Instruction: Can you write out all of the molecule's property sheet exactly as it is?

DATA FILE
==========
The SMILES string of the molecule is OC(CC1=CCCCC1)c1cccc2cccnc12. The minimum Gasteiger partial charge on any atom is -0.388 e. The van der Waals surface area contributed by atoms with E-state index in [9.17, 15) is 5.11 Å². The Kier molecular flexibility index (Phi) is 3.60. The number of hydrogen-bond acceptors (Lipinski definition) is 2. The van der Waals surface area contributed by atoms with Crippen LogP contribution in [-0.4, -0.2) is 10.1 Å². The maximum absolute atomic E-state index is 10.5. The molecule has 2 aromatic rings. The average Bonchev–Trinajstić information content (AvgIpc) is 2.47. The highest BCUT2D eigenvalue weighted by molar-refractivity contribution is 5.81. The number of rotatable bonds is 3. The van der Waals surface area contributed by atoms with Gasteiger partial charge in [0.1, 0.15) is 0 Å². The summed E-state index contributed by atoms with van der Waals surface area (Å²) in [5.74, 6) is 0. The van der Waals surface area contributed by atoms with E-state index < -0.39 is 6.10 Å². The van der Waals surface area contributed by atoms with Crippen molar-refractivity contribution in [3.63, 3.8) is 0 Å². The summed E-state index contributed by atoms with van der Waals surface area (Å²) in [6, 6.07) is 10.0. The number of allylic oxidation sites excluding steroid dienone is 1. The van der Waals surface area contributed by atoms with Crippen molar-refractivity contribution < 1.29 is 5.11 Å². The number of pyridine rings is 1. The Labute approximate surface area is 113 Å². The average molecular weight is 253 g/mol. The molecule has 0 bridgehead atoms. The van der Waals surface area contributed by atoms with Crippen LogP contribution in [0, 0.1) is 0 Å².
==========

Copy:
The SMILES string of the molecule is OC(CC1=CCCCC1)c1cccc2cccnc12. The minimum Gasteiger partial charge on any atom is -0.388 e. The van der Waals surface area contributed by atoms with E-state index in [9.17, 15) is 5.11 Å². The Kier molecular flexibility index (Phi) is 3.60. The number of hydrogen-bond acceptors (Lipinski definition) is 2. The van der Waals surface area contributed by atoms with Crippen LogP contribution in [-0.4, -0.2) is 10.1 Å². The maximum absolute atomic E-state index is 10.5. The molecule has 2 aromatic rings. The average Bonchev–Trinajstić information content (AvgIpc) is 2.47. The highest BCUT2D eigenvalue weighted by molar-refractivity contribution is 5.81. The number of rotatable bonds is 3. The van der Waals surface area contributed by atoms with Gasteiger partial charge in [0.1, 0.15) is 0 Å². The summed E-state index contributed by atoms with van der Waals surface area (Å²) in [5.74, 6) is 0. The van der Waals surface area contributed by atoms with E-state index < -0.39 is 6.10 Å². The van der Waals surface area contributed by atoms with Crippen molar-refractivity contribution in [3.63, 3.8) is 0 Å². The summed E-state index contributed by atoms with van der Waals surface area (Å²) in [6, 6.07) is 10.0. The number of allylic oxidation sites excluding steroid dienone is 1. The van der Waals surface area contributed by atoms with Crippen molar-refractivity contribution < 1.29 is 5.11 Å². The number of pyridine rings is 1. The Labute approximate surface area is 113 Å². The average molecular weight is 253 g/mol. The molecule has 0 bridgehead atoms. The van der Waals surface area contributed by atoms with Crippen LogP contribution in [0, 0.1) is 0 Å².